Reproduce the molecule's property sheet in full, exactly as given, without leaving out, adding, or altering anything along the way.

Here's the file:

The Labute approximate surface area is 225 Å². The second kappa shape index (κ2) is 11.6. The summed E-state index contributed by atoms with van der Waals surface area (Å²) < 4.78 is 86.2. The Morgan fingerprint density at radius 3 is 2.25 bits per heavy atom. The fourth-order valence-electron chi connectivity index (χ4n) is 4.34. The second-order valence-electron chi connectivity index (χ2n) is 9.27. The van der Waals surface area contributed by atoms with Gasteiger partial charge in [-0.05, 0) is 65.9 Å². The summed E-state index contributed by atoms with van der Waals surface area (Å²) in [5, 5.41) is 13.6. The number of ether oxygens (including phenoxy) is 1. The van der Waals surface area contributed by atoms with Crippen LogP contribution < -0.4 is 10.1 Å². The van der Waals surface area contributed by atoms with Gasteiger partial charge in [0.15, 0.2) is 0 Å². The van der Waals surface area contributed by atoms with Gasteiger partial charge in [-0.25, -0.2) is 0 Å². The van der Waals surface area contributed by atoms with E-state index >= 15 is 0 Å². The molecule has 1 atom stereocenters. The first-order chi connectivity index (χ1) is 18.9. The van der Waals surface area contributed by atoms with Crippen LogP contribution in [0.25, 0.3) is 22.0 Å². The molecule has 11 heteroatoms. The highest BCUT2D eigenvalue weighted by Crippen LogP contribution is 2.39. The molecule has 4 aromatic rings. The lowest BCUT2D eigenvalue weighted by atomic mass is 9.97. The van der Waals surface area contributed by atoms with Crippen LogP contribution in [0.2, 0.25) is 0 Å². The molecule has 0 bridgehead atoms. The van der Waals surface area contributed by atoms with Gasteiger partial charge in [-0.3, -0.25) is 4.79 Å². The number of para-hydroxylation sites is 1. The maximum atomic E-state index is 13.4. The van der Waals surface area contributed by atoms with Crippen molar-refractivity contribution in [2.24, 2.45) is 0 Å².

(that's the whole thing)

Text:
The Labute approximate surface area is 225 Å². The second kappa shape index (κ2) is 11.6. The summed E-state index contributed by atoms with van der Waals surface area (Å²) < 4.78 is 86.2. The Morgan fingerprint density at radius 3 is 2.25 bits per heavy atom. The fourth-order valence-electron chi connectivity index (χ4n) is 4.34. The second-order valence-electron chi connectivity index (χ2n) is 9.27. The van der Waals surface area contributed by atoms with Gasteiger partial charge in [-0.05, 0) is 65.9 Å². The summed E-state index contributed by atoms with van der Waals surface area (Å²) in [5, 5.41) is 13.6. The number of ether oxygens (including phenoxy) is 1. The van der Waals surface area contributed by atoms with Crippen LogP contribution < -0.4 is 10.1 Å². The van der Waals surface area contributed by atoms with Gasteiger partial charge in [0.15, 0.2) is 0 Å². The van der Waals surface area contributed by atoms with Gasteiger partial charge in [-0.25, -0.2) is 0 Å². The van der Waals surface area contributed by atoms with E-state index >= 15 is 0 Å². The molecule has 1 atom stereocenters. The first-order chi connectivity index (χ1) is 18.9. The van der Waals surface area contributed by atoms with Crippen LogP contribution in [0.25, 0.3) is 22.0 Å². The molecule has 11 heteroatoms. The highest BCUT2D eigenvalue weighted by Crippen LogP contribution is 2.39. The molecule has 4 aromatic rings. The lowest BCUT2D eigenvalue weighted by atomic mass is 9.97. The van der Waals surface area contributed by atoms with Crippen LogP contribution in [0.2, 0.25) is 0 Å². The molecule has 0 bridgehead atoms. The van der Waals surface area contributed by atoms with Gasteiger partial charge in [-0.3, -0.25) is 4.79 Å². The number of para-hydroxylation sites is 1. The maximum atomic E-state index is 13.4. The van der Waals surface area contributed by atoms with Crippen molar-refractivity contribution in [2.24, 2.45) is 0 Å².